Friday, July 4, 2014

Control Cobweb Spiders with Mist

The "cellar spider," family Pholcidae, is our most common local cobweb builder and the one referred to in this article.  They grow up to an inch or so across.  Black widows and their relatives are more commonly considered cobweb spiders, going by the Internet.  

Cobweb spiders have hatched, and are dirtying houses with their dirty little webs.  Unlike other web builders, a cobweb spider doesn’t clean and repair its web; it camps until the web gets dirty and then moves on to another spot, the homeless vagrant of the web-spider world.  A dirty, visible web is useless to the spider, except to steer flies into its new, invisible web.  But they sure mess up a house, inside and out, and shrubbery as well.  Cobwebs scream neglect to thieves and encourage other disorderly conduct, like littering and breaking windows.
Last summer’s fires were very hard on cobweb spiders and other web builders, showing up their webs with ash.  Cobwebbers starved except under cover; they could not build new webs fast enough, though they sure tried, covering shrubs all over town.   There have been relatively few cobwebs this spring until now.  

Daddy Long Legs, AKA harvestmen, family Opiliones, are not spiders, having one body section, not two.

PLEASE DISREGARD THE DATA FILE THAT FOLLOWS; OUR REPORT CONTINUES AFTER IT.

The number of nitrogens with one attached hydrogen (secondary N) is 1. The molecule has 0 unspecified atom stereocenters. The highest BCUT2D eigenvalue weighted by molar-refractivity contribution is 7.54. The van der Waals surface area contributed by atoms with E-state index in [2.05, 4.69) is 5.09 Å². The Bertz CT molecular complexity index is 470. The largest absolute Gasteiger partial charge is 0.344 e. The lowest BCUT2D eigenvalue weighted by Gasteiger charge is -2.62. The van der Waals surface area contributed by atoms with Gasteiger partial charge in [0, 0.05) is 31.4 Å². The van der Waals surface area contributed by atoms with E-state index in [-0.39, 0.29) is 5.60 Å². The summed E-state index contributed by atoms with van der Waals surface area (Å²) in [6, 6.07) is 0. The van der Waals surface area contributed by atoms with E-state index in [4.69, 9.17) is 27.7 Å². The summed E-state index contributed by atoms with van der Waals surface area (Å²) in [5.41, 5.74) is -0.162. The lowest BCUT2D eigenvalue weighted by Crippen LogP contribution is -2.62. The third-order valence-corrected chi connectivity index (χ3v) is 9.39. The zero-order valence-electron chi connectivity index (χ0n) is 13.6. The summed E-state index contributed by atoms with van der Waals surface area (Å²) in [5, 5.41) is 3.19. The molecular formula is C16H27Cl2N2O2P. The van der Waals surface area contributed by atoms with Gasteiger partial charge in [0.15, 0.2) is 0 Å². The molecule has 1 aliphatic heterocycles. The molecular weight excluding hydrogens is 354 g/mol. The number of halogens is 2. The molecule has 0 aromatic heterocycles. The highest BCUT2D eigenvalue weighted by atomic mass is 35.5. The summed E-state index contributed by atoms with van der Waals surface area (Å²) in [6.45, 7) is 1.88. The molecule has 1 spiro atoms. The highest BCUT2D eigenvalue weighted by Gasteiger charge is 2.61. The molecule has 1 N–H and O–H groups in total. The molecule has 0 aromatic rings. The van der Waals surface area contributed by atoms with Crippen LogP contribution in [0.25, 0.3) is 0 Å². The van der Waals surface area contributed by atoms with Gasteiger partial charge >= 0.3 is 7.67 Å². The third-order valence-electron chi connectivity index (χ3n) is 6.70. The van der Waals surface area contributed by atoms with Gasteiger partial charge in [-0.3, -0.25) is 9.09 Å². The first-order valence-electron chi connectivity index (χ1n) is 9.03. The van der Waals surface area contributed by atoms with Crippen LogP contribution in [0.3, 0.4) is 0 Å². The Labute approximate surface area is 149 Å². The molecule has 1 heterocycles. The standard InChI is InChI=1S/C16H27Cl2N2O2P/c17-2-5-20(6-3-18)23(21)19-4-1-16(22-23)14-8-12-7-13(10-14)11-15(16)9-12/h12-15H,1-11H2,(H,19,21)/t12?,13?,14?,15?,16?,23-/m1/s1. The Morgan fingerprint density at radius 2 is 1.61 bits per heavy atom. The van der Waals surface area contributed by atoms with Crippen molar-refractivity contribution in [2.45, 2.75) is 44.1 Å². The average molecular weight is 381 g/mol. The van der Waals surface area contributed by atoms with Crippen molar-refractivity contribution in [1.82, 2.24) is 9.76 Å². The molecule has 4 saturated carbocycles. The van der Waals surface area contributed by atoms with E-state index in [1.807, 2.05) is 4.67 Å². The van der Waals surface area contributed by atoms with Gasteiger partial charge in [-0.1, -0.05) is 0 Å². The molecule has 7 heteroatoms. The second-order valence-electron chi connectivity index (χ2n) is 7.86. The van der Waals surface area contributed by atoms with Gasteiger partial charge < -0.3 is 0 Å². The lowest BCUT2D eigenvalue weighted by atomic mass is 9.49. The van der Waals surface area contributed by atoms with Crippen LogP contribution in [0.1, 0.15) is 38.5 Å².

Daddy long-legs have become common where they were rare, as they don’t build webs, but just walk around.  Cobwebs certainly mess up their hunting range, and could be a hazard to them.
Rain is also hard on cobweb spiders, because they are delicate, and too much water can stick their legs together.  Rain also shows their webs, so they build webs under cover until the weather is dry, when they spread into the shrubbery.  This is another good reason to use sprinklers rather than drip or soaker hoses, besides making rain.
A customer’s neighbor in her duplex has rough siding covered with tiny, dirty spider webs, with larger webs under the eve on his front porch, but she had few on her portion of the duplex, and she has needed little web cleaning thus far this year. 

This standing mister usually sells around $10.

Last year, during the fires, she started using misters to keep her plants happy, settle the smoke and breathe easier, and she has loved the results.   When they are on, it takes only a few minutes for them to show all the webs within 8 feet, allowing this gardener to clean them off with a web duster. 

There are many brands of this tool available on the web.

A web duster, a pom-pom shaped broom head that can be attached to an extendable pole, is also needed for cobweb spider control, since as soon as the misters are turned off and the webs dry out, they are good for catching food again, and the mist doesn’t reach to the high eves.  Using a duster alone, it is an endless battle to keep the cobwebs down.  The two together can do wonders.

If you don’t have misters, cobwebs in shrubs are better controlled with hoses and spray nozzles that adjust from spray to jet than with a web duster.  Or you can use a sprinkler and web duster.  But the jet reaches inside the shrubs where you can’t see.